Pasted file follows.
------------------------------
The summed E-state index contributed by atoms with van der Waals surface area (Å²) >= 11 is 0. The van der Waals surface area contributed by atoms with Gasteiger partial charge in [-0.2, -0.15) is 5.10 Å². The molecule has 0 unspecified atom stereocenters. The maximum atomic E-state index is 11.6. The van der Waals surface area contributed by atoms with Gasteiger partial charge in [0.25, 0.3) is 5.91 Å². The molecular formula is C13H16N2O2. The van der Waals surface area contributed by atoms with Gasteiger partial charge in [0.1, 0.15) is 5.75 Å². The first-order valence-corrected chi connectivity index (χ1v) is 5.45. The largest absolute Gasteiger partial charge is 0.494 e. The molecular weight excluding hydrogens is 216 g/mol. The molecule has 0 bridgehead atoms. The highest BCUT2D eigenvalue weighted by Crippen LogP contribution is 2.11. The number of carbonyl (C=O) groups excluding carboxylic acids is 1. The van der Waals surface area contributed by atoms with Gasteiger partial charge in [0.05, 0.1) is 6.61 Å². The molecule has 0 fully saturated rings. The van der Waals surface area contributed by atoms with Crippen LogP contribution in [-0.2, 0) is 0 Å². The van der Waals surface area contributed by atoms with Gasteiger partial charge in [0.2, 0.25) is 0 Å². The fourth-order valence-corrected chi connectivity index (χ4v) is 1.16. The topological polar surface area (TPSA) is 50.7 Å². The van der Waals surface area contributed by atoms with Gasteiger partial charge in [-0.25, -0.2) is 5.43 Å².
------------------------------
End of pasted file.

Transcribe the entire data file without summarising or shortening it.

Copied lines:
The summed E-state index contributed by atoms with van der Waals surface area (Å²) >= 11 is 0. The van der Waals surface area contributed by atoms with Gasteiger partial charge in [-0.2, -0.15) is 5.10 Å². The molecule has 0 unspecified atom stereocenters. The maximum atomic E-state index is 11.6. The van der Waals surface area contributed by atoms with Gasteiger partial charge in [0.25, 0.3) is 5.91 Å². The molecular formula is C13H16N2O2. The van der Waals surface area contributed by atoms with Gasteiger partial charge in [0.1, 0.15) is 5.75 Å². The first-order valence-corrected chi connectivity index (χ1v) is 5.45. The largest absolute Gasteiger partial charge is 0.494 e. The molecular weight excluding hydrogens is 216 g/mol. The molecule has 0 bridgehead atoms. The highest BCUT2D eigenvalue weighted by Crippen LogP contribution is 2.11. The number of carbonyl (C=O) groups excluding carboxylic acids is 1. The van der Waals surface area contributed by atoms with Gasteiger partial charge in [0.05, 0.1) is 6.61 Å². The molecule has 0 fully saturated rings. The van der Waals surface area contributed by atoms with Crippen LogP contribution in [-0.2, 0) is 0 Å². The van der Waals surface area contributed by atoms with Gasteiger partial charge in [0.2, 0.25) is 0 Å². The fourth-order valence-corrected chi connectivity index (χ4v) is 1.16. The topological polar surface area (TPSA) is 50.7 Å². The van der Waals surface area contributed by atoms with Gasteiger partial charge in [-0.25, -0.2) is 5.43 Å².